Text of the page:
GOP candidate says he made decision to hire ballot operative

3 years 9 months 1 week ago Friday, December 14 2018 Dec 14, 2018 December 14, 2018 9:37 PM December 14, 2018 in News

CHARLOTTE, N.C. (AP) - The GOP candidate in a disputed North Carolina congressional race said in an interview aired Friday that it was his decision to hire an operative who is now a person of interest in an investigation into how absentee ballots were handled.

Republican Mark Harris confirmed in an interview with WBTV in Charlotte that he hired McCrae Dowless for his campaign, but added he had no idea Dowless was doing anything wrong.

"He was being vouched for by a number of leaders down there," Harris said. "I had no reason to think that what he was doing was illegal."

Harris said Dowless was referred to him by a judge after a 9th District primary in 2016 when Harris finished third to a candidate who had used Dowless to help his own campaign. He said the judge told him if he chose to run again, the two would be introduced.

According to Harris, Dowless told him there was an absentee ballot program as well as a get-out-the-vote program he ran. Harris said Dowless told him he hired people who canvassed neighborhoods trying to encourage people to get involved by filling out an absentee ballot request form. They would return that form to the board of elections, he said.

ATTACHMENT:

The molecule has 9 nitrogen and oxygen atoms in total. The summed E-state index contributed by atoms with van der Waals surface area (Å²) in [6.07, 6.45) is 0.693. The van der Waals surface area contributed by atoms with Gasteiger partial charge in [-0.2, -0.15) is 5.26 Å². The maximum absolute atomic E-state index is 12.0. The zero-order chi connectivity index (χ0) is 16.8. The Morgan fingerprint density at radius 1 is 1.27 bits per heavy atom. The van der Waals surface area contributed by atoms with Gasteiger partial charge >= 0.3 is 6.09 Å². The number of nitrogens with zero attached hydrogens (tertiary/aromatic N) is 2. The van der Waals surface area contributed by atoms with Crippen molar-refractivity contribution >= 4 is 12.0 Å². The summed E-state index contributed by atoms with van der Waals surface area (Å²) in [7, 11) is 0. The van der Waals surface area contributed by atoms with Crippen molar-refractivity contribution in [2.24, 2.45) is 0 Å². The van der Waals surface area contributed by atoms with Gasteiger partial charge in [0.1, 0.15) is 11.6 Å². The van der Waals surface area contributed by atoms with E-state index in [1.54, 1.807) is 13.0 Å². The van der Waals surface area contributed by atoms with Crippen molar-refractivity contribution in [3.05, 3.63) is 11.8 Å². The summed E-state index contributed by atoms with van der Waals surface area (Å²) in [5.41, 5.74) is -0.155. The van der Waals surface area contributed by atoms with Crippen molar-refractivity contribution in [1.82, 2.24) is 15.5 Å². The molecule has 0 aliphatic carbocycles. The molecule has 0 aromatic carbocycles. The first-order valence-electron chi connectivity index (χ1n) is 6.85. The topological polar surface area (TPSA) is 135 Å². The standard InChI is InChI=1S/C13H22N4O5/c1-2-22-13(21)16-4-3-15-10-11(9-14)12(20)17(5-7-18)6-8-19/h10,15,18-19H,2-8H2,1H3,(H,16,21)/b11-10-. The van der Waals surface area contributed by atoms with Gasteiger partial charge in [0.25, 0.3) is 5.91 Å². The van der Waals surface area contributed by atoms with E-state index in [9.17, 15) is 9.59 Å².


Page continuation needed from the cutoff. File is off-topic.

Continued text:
The local elections board would mail the absentee ballot to the address and Dowless would have two people follow up once the ballots arrived, Harris said in describing the process. Those workers would knock on the door and offer assistance with the ballot, including witnessing the ballot, he said.

"I remember him saying specifically that they were not to take a ballot." Harris said in the interview. "They were not to touch a ballot."

The state elections board has declined to certify the 9th District results this year in light of mail-in absentee ballot irregularities in Bladen County and other issues in Robeson County. Unofficial returns show Harris leading Democrat Dan McCready by 905 votes. The board was scheduled to meet on the matter on Dec. 21, but announced Friday that the evidentiary hearing would be held on Jan 11, 2019.

Harris said the wait to settle the race is frustrating, but he said he hopes his campaign is exonerated.

"My hope is that McCrae hasn't done anything wrong," Harris said. "I'm waiting for the investigators to make that clear. That's all we can do."


Information from: WBTV-TV, http://www.wbtv.com/

Copyright 2018 The Associated Press. All rights reserved. This material may not be published, broadcast, rewritten or redistributed.

More News

7 Days